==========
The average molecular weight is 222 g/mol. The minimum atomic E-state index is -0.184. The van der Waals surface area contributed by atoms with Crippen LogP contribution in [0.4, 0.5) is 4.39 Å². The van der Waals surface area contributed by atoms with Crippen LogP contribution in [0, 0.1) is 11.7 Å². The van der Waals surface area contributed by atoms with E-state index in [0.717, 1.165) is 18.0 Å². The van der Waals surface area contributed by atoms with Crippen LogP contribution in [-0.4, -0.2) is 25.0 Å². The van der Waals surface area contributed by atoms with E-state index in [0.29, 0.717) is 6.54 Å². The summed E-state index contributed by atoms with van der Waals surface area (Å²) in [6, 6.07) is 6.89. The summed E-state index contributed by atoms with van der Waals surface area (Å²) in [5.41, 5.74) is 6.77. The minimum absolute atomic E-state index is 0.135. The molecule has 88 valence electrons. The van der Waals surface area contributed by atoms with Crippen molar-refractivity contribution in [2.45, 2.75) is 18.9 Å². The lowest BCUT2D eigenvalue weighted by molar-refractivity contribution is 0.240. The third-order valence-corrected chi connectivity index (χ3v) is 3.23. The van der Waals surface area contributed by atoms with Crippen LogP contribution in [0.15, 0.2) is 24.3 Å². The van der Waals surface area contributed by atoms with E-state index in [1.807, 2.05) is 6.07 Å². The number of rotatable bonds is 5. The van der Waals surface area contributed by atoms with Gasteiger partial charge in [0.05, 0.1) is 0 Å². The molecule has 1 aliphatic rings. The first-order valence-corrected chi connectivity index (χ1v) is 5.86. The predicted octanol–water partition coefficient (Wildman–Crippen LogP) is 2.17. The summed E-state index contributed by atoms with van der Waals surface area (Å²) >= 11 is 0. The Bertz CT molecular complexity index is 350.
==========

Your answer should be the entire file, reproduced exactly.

The average molecular weight is 222 g/mol. The minimum atomic E-state index is -0.184. The van der Waals surface area contributed by atoms with Crippen LogP contribution in [0.4, 0.5) is 4.39 Å². The van der Waals surface area contributed by atoms with Crippen LogP contribution in [0, 0.1) is 11.7 Å². The van der Waals surface area contributed by atoms with E-state index in [0.717, 1.165) is 18.0 Å². The van der Waals surface area contributed by atoms with Crippen LogP contribution in [-0.4, -0.2) is 25.0 Å². The van der Waals surface area contributed by atoms with E-state index in [0.29, 0.717) is 6.54 Å². The summed E-state index contributed by atoms with van der Waals surface area (Å²) in [6, 6.07) is 6.89. The summed E-state index contributed by atoms with van der Waals surface area (Å²) in [5.41, 5.74) is 6.77. The minimum absolute atomic E-state index is 0.135. The molecule has 88 valence electrons. The van der Waals surface area contributed by atoms with Crippen molar-refractivity contribution in [2.45, 2.75) is 18.9 Å². The lowest BCUT2D eigenvalue weighted by molar-refractivity contribution is 0.240. The third-order valence-corrected chi connectivity index (χ3v) is 3.23. The van der Waals surface area contributed by atoms with Crippen LogP contribution in [0.15, 0.2) is 24.3 Å². The van der Waals surface area contributed by atoms with E-state index in [1.807, 2.05) is 6.07 Å². The number of rotatable bonds is 5. The van der Waals surface area contributed by atoms with Gasteiger partial charge in [0.05, 0.1) is 0 Å². The molecule has 1 aliphatic rings. The first-order valence-corrected chi connectivity index (χ1v) is 5.86. The predicted octanol–water partition coefficient (Wildman–Crippen LogP) is 2.17. The summed E-state index contributed by atoms with van der Waals surface area (Å²) >= 11 is 0. The Bertz CT molecular complexity index is 350.